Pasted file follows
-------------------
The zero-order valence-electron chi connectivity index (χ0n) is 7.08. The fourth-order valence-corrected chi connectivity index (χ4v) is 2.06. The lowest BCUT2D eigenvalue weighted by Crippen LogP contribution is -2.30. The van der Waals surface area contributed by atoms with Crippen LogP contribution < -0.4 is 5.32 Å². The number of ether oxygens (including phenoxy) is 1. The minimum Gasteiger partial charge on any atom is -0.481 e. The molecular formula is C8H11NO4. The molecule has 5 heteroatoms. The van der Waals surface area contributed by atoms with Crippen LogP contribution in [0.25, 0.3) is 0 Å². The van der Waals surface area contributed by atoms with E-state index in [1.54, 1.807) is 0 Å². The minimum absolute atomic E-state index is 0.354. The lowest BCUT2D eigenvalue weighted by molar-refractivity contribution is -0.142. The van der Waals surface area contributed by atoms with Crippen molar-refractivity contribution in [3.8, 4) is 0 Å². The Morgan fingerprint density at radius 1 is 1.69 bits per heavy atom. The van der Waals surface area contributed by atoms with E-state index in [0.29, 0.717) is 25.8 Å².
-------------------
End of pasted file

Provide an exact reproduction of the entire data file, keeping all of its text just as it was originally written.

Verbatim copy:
The zero-order valence-electron chi connectivity index (χ0n) is 7.08. The fourth-order valence-corrected chi connectivity index (χ4v) is 2.06. The lowest BCUT2D eigenvalue weighted by Crippen LogP contribution is -2.30. The van der Waals surface area contributed by atoms with Crippen LogP contribution < -0.4 is 5.32 Å². The number of ether oxygens (including phenoxy) is 1. The minimum Gasteiger partial charge on any atom is -0.481 e. The molecular formula is C8H11NO4. The molecule has 5 heteroatoms. The van der Waals surface area contributed by atoms with Crippen LogP contribution in [0.25, 0.3) is 0 Å². The van der Waals surface area contributed by atoms with E-state index in [1.54, 1.807) is 0 Å². The minimum absolute atomic E-state index is 0.354. The lowest BCUT2D eigenvalue weighted by molar-refractivity contribution is -0.142. The van der Waals surface area contributed by atoms with Crippen molar-refractivity contribution in [3.8, 4) is 0 Å². The Morgan fingerprint density at radius 1 is 1.69 bits per heavy atom. The van der Waals surface area contributed by atoms with E-state index in [0.29, 0.717) is 25.8 Å².